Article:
We hear you: “Get to the point!” Ah, yes. That point at the end of the tail. The dispenser of venom. Sad to say, of all desert scorpions, the bark scorpion does in fact have what is considered the most powerful venom of all. An RVing friend of ours had an unfortunate firsthand, or, should we say, “first leg” experience with this. A little scorpion crawled up her pant leg one night while sitting by the fire. She didn’t notice—until the thing got concerned and nailed her. Happily, the worst part of her experience was the pain. Described as “extreme,” it took several days for it to go away. Six months later she still complained of pain.

In worst-case scenarios, the venom of the bark scorpion can do worse. A short-term loss of breath is possible. Get stung on a limb and you could experience “temporary dysfunction” of the affected area—immobilization, or even convulsions. Death, luckily, is a rare outcome of a bark scorpion sting. Arizona has recorded only two deaths in the last 53 years due to stings.

Prevention is best

Ounce of prevention is the best solution. Since scorpions like to hang out in rocks or around wood, stuffing your hand into their environment could lead to problems. Mama scorpions are extremely defensive and tend to get rather riled when carrying offspring. But how would you know, unless you saw her toting those little children? You wouldn’t! So, best advice, don’t go handling firewood without gloves on, and don’t casually stick your hands into rocky cracks. Put down a carpet outside your RV? When you go to pick up the carpet or a mat, you may find that scorpions have found a great place to hang out. Wear gloves!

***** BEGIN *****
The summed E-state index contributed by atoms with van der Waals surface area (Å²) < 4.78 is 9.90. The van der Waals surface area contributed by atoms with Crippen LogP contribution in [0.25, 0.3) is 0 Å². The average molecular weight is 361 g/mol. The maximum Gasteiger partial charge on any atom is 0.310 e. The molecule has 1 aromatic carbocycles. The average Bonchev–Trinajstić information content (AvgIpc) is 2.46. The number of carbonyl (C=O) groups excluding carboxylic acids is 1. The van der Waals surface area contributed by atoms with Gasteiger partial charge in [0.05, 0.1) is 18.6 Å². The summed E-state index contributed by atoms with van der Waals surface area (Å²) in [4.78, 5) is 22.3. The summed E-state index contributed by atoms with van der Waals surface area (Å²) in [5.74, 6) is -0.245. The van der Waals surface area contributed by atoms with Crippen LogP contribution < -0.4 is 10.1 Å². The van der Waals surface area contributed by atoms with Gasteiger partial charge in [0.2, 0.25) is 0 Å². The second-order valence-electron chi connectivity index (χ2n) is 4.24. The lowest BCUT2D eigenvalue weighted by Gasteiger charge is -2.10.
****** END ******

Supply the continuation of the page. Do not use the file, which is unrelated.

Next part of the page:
Since scorpions are more active at night, it would be good if you could see in the dark. You can’t? Well, here’s where modern technology can help. Scorpions, when hit with UV light, stand out, as they say, like a sore thumb. Here’s a “black light” flashlight sold on Amazon that runs on AA batteries. Fire it up, and scorpions within six feet will shine with a brilliance that will astound you. Provided they’re not the babies—they don’t fluoresce until after they’ve molted. But since they hang out with mom until then, you should see her toting them.

First aid for scorpion stings

But what if it all fails, and you get stung by one of these desert scorpions? Here’s the first aid regimen:

  • Clean sting site with soap and water
  • Apply a cool compress (cool cloth)
  • Take acetaminophen or ibuprofen for local pain and swelling

If you should develop other symptoms, call the Arizona Poison and Drug Information Center at 1-800-222-1222. Yes, there is an antivenin (antivenom), but not all hospitals are up on it. When our friend was stung, we called down to the nearest hospital in Blythe and got a casual “shrug of the shoulder” response. They weren’t even sure if they ever had the antivenin on site.